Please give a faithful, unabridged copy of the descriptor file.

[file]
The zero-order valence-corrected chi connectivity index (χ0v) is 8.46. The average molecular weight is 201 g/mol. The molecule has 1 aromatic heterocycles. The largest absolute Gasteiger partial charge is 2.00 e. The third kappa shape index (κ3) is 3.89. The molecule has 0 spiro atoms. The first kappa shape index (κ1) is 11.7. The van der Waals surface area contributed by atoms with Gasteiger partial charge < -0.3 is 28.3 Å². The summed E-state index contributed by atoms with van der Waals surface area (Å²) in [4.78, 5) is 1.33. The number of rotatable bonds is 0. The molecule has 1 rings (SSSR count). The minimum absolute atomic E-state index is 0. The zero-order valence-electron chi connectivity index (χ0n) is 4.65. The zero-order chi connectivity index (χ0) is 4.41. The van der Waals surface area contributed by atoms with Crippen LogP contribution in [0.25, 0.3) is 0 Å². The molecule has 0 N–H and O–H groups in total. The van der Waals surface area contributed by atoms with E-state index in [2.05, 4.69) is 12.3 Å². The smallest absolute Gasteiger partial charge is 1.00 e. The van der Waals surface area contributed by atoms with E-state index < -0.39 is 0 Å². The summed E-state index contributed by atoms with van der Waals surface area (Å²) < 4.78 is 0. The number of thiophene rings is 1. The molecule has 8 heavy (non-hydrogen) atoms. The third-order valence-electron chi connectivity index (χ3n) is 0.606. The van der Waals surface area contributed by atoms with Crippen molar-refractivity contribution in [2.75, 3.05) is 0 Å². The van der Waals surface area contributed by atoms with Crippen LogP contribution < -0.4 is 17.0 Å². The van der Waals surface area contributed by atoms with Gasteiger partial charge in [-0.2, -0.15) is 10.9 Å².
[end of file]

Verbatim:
The zero-order valence-corrected chi connectivity index (χ0v) is 8.46. The average molecular weight is 201 g/mol. The molecule has 1 aromatic heterocycles. The largest absolute Gasteiger partial charge is 2.00 e. The third kappa shape index (κ3) is 3.89. The molecule has 0 spiro atoms. The first kappa shape index (κ1) is 11.7. The van der Waals surface area contributed by atoms with Gasteiger partial charge < -0.3 is 28.3 Å². The summed E-state index contributed by atoms with van der Waals surface area (Å²) in [4.78, 5) is 1.33. The number of rotatable bonds is 0. The molecule has 1 rings (SSSR count). The minimum absolute atomic E-state index is 0. The zero-order valence-electron chi connectivity index (χ0n) is 4.65. The zero-order chi connectivity index (χ0) is 4.41. The van der Waals surface area contributed by atoms with Crippen LogP contribution in [0.25, 0.3) is 0 Å². The molecule has 0 N–H and O–H groups in total. The van der Waals surface area contributed by atoms with E-state index in [2.05, 4.69) is 12.3 Å². The smallest absolute Gasteiger partial charge is 1.00 e. The van der Waals surface area contributed by atoms with E-state index < -0.39 is 0 Å². The summed E-state index contributed by atoms with van der Waals surface area (Å²) < 4.78 is 0. The number of thiophene rings is 1. The molecule has 8 heavy (non-hydrogen) atoms. The third-order valence-electron chi connectivity index (χ3n) is 0.606. The van der Waals surface area contributed by atoms with Crippen molar-refractivity contribution in [2.75, 3.05) is 0 Å². The van der Waals surface area contributed by atoms with Crippen LogP contribution < -0.4 is 17.0 Å². The van der Waals surface area contributed by atoms with Gasteiger partial charge in [-0.2, -0.15) is 10.9 Å².